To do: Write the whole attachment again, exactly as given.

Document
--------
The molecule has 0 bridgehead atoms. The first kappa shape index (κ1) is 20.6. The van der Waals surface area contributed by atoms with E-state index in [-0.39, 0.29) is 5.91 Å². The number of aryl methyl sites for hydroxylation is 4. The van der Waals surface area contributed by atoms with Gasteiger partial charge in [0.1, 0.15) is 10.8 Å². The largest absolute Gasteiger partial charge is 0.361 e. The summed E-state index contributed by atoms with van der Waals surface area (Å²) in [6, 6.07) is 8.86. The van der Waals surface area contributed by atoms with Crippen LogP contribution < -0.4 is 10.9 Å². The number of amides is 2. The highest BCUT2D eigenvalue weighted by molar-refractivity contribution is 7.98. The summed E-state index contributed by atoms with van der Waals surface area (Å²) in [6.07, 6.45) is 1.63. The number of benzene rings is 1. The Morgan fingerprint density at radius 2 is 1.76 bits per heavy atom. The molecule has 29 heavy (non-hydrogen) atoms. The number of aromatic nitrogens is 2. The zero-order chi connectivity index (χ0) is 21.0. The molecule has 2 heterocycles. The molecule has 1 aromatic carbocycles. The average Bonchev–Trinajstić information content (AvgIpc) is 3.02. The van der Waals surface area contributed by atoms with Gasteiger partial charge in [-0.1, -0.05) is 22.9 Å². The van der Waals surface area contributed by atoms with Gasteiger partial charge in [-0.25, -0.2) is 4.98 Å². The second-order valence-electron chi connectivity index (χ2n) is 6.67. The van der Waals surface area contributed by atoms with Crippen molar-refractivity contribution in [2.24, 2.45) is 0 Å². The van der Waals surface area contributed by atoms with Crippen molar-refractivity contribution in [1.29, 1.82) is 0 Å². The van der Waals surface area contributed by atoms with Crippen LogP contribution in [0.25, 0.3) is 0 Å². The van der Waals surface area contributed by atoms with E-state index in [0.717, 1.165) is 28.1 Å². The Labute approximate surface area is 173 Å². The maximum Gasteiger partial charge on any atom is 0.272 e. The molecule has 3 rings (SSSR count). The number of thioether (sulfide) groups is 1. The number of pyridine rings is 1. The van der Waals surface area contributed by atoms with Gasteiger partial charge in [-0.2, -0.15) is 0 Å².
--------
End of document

The molecule has 0 bridgehead atoms. The first kappa shape index (κ1) is 20.6. The van der Waals surface area contributed by atoms with E-state index in [-0.39, 0.29) is 5.91 Å². The number of aryl methyl sites for hydroxylation is 4. The van der Waals surface area contributed by atoms with Gasteiger partial charge in [0.1, 0.15) is 10.8 Å². The largest absolute Gasteiger partial charge is 0.361 e. The summed E-state index contributed by atoms with van der Waals surface area (Å²) in [6, 6.07) is 8.86. The van der Waals surface area contributed by atoms with Crippen LogP contribution < -0.4 is 10.9 Å². The number of amides is 2. The highest BCUT2D eigenvalue weighted by molar-refractivity contribution is 7.98. The summed E-state index contributed by atoms with van der Waals surface area (Å²) in [6.07, 6.45) is 1.63. The number of benzene rings is 1. The Morgan fingerprint density at radius 2 is 1.76 bits per heavy atom. The molecule has 29 heavy (non-hydrogen) atoms. The number of aromatic nitrogens is 2. The zero-order chi connectivity index (χ0) is 21.0. The molecule has 2 heterocycles. The molecule has 1 aromatic carbocycles. The average Bonchev–Trinajstić information content (AvgIpc) is 3.02. The van der Waals surface area contributed by atoms with Gasteiger partial charge in [-0.1, -0.05) is 22.9 Å². The van der Waals surface area contributed by atoms with Gasteiger partial charge in [-0.25, -0.2) is 4.98 Å². The second-order valence-electron chi connectivity index (χ2n) is 6.67. The van der Waals surface area contributed by atoms with Crippen molar-refractivity contribution in [2.24, 2.45) is 0 Å². The van der Waals surface area contributed by atoms with Crippen molar-refractivity contribution in [1.29, 1.82) is 0 Å². The van der Waals surface area contributed by atoms with Crippen LogP contribution in [0.25, 0.3) is 0 Å². The van der Waals surface area contributed by atoms with E-state index in [0.717, 1.165) is 28.1 Å². The Labute approximate surface area is 173 Å². The maximum Gasteiger partial charge on any atom is 0.272 e. The molecule has 3 rings (SSSR count). The number of thioether (sulfide) groups is 1. The number of pyridine rings is 1. The van der Waals surface area contributed by atoms with Gasteiger partial charge in [-0.2, -0.15) is 0 Å².